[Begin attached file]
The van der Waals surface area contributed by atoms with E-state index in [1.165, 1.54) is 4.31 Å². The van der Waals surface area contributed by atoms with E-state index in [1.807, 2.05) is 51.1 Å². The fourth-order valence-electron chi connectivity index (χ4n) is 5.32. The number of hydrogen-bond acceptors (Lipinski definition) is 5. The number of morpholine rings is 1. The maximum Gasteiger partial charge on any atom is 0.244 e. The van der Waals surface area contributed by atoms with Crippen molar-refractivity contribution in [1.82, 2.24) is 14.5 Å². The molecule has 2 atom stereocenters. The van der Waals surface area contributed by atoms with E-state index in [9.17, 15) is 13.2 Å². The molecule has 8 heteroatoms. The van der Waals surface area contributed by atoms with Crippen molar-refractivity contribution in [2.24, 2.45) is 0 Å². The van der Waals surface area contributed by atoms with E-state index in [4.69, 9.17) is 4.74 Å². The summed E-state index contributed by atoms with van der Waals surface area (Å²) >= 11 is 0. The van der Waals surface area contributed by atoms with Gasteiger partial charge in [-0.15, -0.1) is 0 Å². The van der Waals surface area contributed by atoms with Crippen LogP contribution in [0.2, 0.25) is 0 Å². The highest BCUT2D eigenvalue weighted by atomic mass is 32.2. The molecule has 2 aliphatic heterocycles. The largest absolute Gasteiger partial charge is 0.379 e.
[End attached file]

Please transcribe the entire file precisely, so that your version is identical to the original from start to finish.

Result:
The van der Waals surface area contributed by atoms with E-state index in [1.165, 1.54) is 4.31 Å². The van der Waals surface area contributed by atoms with E-state index in [1.807, 2.05) is 51.1 Å². The fourth-order valence-electron chi connectivity index (χ4n) is 5.32. The number of hydrogen-bond acceptors (Lipinski definition) is 5. The number of morpholine rings is 1. The maximum Gasteiger partial charge on any atom is 0.244 e. The van der Waals surface area contributed by atoms with Crippen molar-refractivity contribution in [1.82, 2.24) is 14.5 Å². The molecule has 2 atom stereocenters. The van der Waals surface area contributed by atoms with E-state index in [9.17, 15) is 13.2 Å². The molecule has 8 heteroatoms. The van der Waals surface area contributed by atoms with Crippen molar-refractivity contribution in [2.24, 2.45) is 0 Å². The van der Waals surface area contributed by atoms with E-state index in [4.69, 9.17) is 4.74 Å². The summed E-state index contributed by atoms with van der Waals surface area (Å²) >= 11 is 0. The van der Waals surface area contributed by atoms with Gasteiger partial charge in [-0.15, -0.1) is 0 Å². The van der Waals surface area contributed by atoms with Crippen LogP contribution in [0.2, 0.25) is 0 Å². The highest BCUT2D eigenvalue weighted by atomic mass is 32.2. The molecule has 2 aliphatic heterocycles. The largest absolute Gasteiger partial charge is 0.379 e.